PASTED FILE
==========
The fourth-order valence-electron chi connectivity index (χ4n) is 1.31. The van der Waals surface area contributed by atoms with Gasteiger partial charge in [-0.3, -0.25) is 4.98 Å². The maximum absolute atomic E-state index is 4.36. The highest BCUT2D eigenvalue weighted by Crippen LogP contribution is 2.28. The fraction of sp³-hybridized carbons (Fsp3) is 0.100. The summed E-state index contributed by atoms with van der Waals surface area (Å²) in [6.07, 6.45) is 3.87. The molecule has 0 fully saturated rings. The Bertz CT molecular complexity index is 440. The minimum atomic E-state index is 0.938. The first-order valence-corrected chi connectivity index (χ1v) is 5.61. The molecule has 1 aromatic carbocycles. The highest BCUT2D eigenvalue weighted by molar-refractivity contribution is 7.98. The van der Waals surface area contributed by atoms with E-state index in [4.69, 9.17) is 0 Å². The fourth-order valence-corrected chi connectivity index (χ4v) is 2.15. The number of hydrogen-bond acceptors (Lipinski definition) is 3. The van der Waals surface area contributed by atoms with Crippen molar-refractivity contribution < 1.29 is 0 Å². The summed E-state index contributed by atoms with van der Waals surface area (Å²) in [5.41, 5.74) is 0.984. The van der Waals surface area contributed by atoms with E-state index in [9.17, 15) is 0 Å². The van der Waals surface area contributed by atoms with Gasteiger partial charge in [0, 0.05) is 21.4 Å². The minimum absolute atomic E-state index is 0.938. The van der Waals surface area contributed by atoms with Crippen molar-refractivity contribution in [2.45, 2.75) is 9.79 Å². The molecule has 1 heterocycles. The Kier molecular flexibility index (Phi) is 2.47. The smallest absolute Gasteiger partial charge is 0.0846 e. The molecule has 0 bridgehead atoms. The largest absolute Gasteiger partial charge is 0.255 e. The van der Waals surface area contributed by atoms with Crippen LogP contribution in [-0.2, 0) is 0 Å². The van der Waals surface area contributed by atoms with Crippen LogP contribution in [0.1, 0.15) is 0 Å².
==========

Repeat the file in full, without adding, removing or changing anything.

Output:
The fourth-order valence-electron chi connectivity index (χ4n) is 1.31. The van der Waals surface area contributed by atoms with Gasteiger partial charge in [-0.3, -0.25) is 4.98 Å². The maximum absolute atomic E-state index is 4.36. The highest BCUT2D eigenvalue weighted by Crippen LogP contribution is 2.28. The fraction of sp³-hybridized carbons (Fsp3) is 0.100. The summed E-state index contributed by atoms with van der Waals surface area (Å²) in [6.07, 6.45) is 3.87. The molecule has 0 fully saturated rings. The Bertz CT molecular complexity index is 440. The minimum atomic E-state index is 0.938. The first-order valence-corrected chi connectivity index (χ1v) is 5.61. The molecule has 1 aromatic carbocycles. The highest BCUT2D eigenvalue weighted by molar-refractivity contribution is 7.98. The van der Waals surface area contributed by atoms with E-state index in [4.69, 9.17) is 0 Å². The fourth-order valence-corrected chi connectivity index (χ4v) is 2.15. The number of hydrogen-bond acceptors (Lipinski definition) is 3. The van der Waals surface area contributed by atoms with Crippen molar-refractivity contribution < 1.29 is 0 Å². The summed E-state index contributed by atoms with van der Waals surface area (Å²) in [5.41, 5.74) is 0.984. The van der Waals surface area contributed by atoms with E-state index in [9.17, 15) is 0 Å². The van der Waals surface area contributed by atoms with Gasteiger partial charge in [0, 0.05) is 21.4 Å². The minimum absolute atomic E-state index is 0.938. The van der Waals surface area contributed by atoms with Crippen molar-refractivity contribution in [2.45, 2.75) is 9.79 Å². The molecule has 1 heterocycles. The Kier molecular flexibility index (Phi) is 2.47. The smallest absolute Gasteiger partial charge is 0.0846 e. The molecule has 0 bridgehead atoms. The largest absolute Gasteiger partial charge is 0.255 e. The van der Waals surface area contributed by atoms with Crippen LogP contribution in [-0.2, 0) is 0 Å². The van der Waals surface area contributed by atoms with Crippen LogP contribution in [0.1, 0.15) is 0 Å².